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1.
PLoS One ; 15(12): e0225023, 2020.
Artigo em Inglês | MEDLINE | ID: mdl-33326450

RESUMO

Dog training methods range broadly from those using mostly positive punishment and negative reinforcement (aversive-based) to those using primarily positive reinforcement (reward-based). Although aversive-based training has been strongly criticized for negatively affecting dog welfare, there is no comprehensive research focusing on companion dogs and mainstream techniques, and most studies rely on owner-reported assessment of training methods and dog behavior. The aim of the present study was to evaluate the effects of aversive- and reward-based training methods on companion dog welfare within and outside the training context. Ninety-two companion dogs were recruited from three reward-based schools (Group Reward, n = 42), and from four aversive-based schools, two using low proportions of aversive-based methods (Group Mixed, n = 22) and two using high proportions of aversive-based methods (Group Aversive, n = 28). For evaluating welfare during training, dogs were video recorded for three sessions and six saliva samples were collected, three at home (baseline levels) and three after training (post-training levels). Video recordings were used to examine the frequency of stress-related behaviors (e.g., lip lick, yawn) and the overall behavioral state of the dog (e.g., tense, relaxed), and saliva samples were analyzed for cortisol concentration. For evaluating welfare outside the training context, dogs participated in a cognitive bias task. Results showed that dogs from Group Aversive displayed more stress-related behaviors, were more frequently in tense and low behavioral states and panted more during training, and exhibited higher post-training increases in cortisol levels than dogs from Group Reward. Additionally, dogs from Group Aversive were more 'pessimistic' in the cognitive bias task than dogs from Group Reward. Dogs from Group Mixed displayed more stress-related behaviors, were more frequently in tense states and panted more during training than dogs from Group Reward. Finally, although Groups Mixed and Aversive did not differ in their performance in the cognitive bias task nor in cortisol levels, the former displayed more stress-related behaviors and was more frequently in tense and low behavioral states. These findings indicate that aversive-based training methods, especially if used in high proportions, compromise the welfare of companion dogs both within and outside the training context.


Assuntos
Animais de Estimação/psicologia , Reforço Psicológico , Afeto/fisiologia , Animais , Comportamento Animal/fisiologia , Condicionamento Psicológico/fisiologia , Cães , Humanos , Hidrocortisona/análise , Masculino , Punição/psicologia , Recompensa , Saliva/química , Estresse Psicológico/metabolismo , Estresse Psicológico/psicologia , Inquéritos e Questionários , Gravação em Vídeo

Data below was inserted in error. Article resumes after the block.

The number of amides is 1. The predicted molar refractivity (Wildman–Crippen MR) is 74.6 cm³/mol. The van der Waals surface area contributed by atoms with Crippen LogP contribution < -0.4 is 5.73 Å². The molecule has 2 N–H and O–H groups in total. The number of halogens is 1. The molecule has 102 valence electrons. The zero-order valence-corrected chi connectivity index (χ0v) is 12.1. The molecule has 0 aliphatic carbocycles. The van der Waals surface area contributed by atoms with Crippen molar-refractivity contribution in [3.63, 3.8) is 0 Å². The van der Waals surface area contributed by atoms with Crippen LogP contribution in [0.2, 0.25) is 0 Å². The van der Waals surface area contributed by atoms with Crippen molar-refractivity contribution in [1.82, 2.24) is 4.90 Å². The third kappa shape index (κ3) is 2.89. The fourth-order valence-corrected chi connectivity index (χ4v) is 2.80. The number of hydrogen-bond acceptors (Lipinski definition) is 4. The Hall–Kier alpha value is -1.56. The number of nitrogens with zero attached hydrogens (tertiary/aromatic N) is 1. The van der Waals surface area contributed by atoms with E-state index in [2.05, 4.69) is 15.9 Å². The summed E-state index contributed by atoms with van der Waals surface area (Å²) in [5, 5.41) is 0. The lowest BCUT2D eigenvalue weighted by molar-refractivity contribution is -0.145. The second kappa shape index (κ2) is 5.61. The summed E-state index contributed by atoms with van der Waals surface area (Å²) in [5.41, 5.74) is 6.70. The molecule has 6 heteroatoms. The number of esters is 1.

2.
Proc Natl Acad Sci U S A ; 117(34): 20474-20482, 2020 08 25.
Artigo em Inglês | MEDLINE | ID: mdl-32778580

RESUMO

How likely is it that someone would approve of using a nuclear weapon to kill millions of enemy civilians in the hope of ending a ground war that threatens thousands of American troops? Ask them how they feel about prosecuting immigrants, banning abortion, supporting the death penalty, and protecting gun rights and you will know. This is the finding from two national surveys of Democrats and Republicans that measured support for punitive regulations and policies across these four seemingly unrelated issues, and a fifth, using nuclear weapons against enemy civilians (in survey 1) or approving of disproportionate killing with conventional weapons (in survey 2). Those who support these various policies that threaten harm to many people tend to believe that the victims are blameworthy and it is ethical to take actions or policies that might harm them. This lends support to the provocative notion of "virtuous violence" put forth by Fiske and Rai [A. P. Fiske, T. S. Rai, Virtuous Violence: Hurting and Killing to Create, Sustain, End, and Honor Social Relationships (2014)], who assert that people commit violence because they believe it is the morally right thing to do. The common thread of punitiveness underlying and connecting these issues needs to be recognized, understood, and confronted by any society that professes to value fundamental human rights and wishes to prevent important decisions from being affected by irrelevant and harmful sociocultural and political biases.


Assuntos
Guerra Nuclear/psicologia , Política , Punição/psicologia , Violência/psicologia , Adolescente , Adulto , Pena de Morte , Desumanização , Feminino , Humanos , Masculino , Pessoa de Meia-Idade , Armas Nucleares , Adulto Jovem
3.
Nat Commun ; 11(1): 3432, 2020 07 09.
Artigo em Inglês | MEDLINE | ID: mdl-32647165

RESUMO